A Hadoop toolkit for web-scale information retrieval research

Ivory is designed to work with Hadoop YARN and has been tested against Cloudera CDH 4.3.0 (on both Mac and Linux). It should work with other Hadoop distributions or on other platforms with only minor modifications; however, switching to a non-YARN version of Hadoop will requiring recompiling the jars. In this tutorial, we'll take you through the process of building an inverted index on a toy collection and running retrieval experiments. First, we'll use Hadoop local mode (also called standalone mode). Running in local model, as the name suggests, does not require setting up a cluster, but of course, you won't get the benefits of distributed processing either. Next, we'll run Ivory on the single node virtual Hadoop cluster provided by Cloudera.

Download and Install Hadoop

Download Cloudera CDH 4.3.0 here. The easiest way is to download the tarball and unpack on your local machine. Make sure PATH_TO_HADOOP/bin is on your path. Verify that Hadoop is running with the pi example. In a shell, run the following command:

hadoop jar PATH_TO_HADOOP/share/hadoop/mapreduce/hadoop-mapreduce-examples-2.0.0-cdh4.2.1.jar pi \
  -D mapreduce.framework.name=local -D mapreduce.jobtracker.address=local -D fs.default.name=file:/// \
  -D mapreduce.cluster.local.dir=/tmp/mapred/local \
  -D mapreduce.cluster.temp.dir=/tmp/mapred/temp\
  -D mapreduce.jobtracker.staging.root.dir=/tmp/mapred/staging \
  -D mapreduce.jobtracker.system.dir=/tmp/mapred/system \
  100 100000

Note that the multitude of -D options overrides the Hadoop config and forces local mode. It isn't necessary if you just downloaded the tarball straight from the site above. This is just in case you have Hadoop set up already.

After the above Hadoop local job finishes, you should see the computed value of pi... something that's reasonably closer to 3.14.

Clone the Ivory Repo

Open up a shell and clone the Ivory github repo:

git clone git://github.com/lintool/Ivory.git

Go into the Ivory/ directory and build with ant by typing ant. The build should complete without error.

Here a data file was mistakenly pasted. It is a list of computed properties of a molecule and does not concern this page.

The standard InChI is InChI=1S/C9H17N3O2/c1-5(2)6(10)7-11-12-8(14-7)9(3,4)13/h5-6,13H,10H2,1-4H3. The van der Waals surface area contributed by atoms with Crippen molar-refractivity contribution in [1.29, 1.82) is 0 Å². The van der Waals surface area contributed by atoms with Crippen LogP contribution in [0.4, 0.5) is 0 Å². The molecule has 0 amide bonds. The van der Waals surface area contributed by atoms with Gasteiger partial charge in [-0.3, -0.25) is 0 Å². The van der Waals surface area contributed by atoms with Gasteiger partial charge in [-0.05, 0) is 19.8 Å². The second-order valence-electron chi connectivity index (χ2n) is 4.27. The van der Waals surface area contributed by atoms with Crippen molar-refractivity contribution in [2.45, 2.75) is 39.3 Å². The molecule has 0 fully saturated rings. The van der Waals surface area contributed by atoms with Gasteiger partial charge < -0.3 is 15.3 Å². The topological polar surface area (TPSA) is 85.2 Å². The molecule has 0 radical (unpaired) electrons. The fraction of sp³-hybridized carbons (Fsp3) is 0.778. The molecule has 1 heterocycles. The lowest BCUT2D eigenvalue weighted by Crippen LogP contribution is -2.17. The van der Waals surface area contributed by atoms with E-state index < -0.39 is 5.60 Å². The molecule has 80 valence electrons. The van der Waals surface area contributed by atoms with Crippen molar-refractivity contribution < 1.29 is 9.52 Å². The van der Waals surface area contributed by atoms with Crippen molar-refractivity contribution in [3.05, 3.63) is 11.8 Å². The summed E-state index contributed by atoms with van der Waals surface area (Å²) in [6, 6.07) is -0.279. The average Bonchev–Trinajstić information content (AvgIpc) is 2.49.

You should then be able to run one of the integration JUnit test cases that builds an inverted index on the CACM collection, runs retrieval experiments, and verifies the results:

etc/junit.sh ivory.integration.local.VerifyLocalCACMPositionalIndexIP

After the job finishes, you should see:

OK (1 test)

This indicates that the test has passed. If you got this far, congratulations, you've gotten Ivory to work without a hitch.

Building an Index

Next, we'll run through the above integration test step by step to see what it's doing. Let's look at the collection first:

gunzip -c data/cacm/cacm-collection.xml.gz | less

This is the collection of documents we're going to search against, in the standard "TREC format":


The <DOC> and </DOC> tags denote documents. The <DOCNO> and </DOCNO> tags surround the unique document identifier.

This is the CACM collection, which contains abstracts from the Communications of the ACM from the late 1950's through the mid 1960's. It's too small and too old to be useful for serious research today, but it works fine as a toy test collection.

Let's build an inverted index. Ant should have automatically created a script for you located at etc/hadoop-local.sh for running Hadoop jobs in local mode. It conveniently sets up the environment, so you shouldn't have to worry about classpaths, libjars, etc. Building the index involves two separated commands:

etc/hadoop-local.sh ivory.app.PreprocessTrecCollection \
  -collectionName cacm -collection data/cacm/cacm-collection.xml.gz -index index-cacm

etc/hadoop-local.sh ivory.app.BuildIndex \
  -index index-cacm -indexPartitions 1 -positionalIndexIP

The first preprocesses the collection, while the second actually performs inverted index construction. The index should now be in index-cacm/.

Retrieval Experiments

Now let's run some retrieval experiments. To do so, we need "topics" (which is IR parlance for queries) and "qrels" (which is IR parlance for relevance judgments, or lists that tell us which documents are relevant with respect to which queries):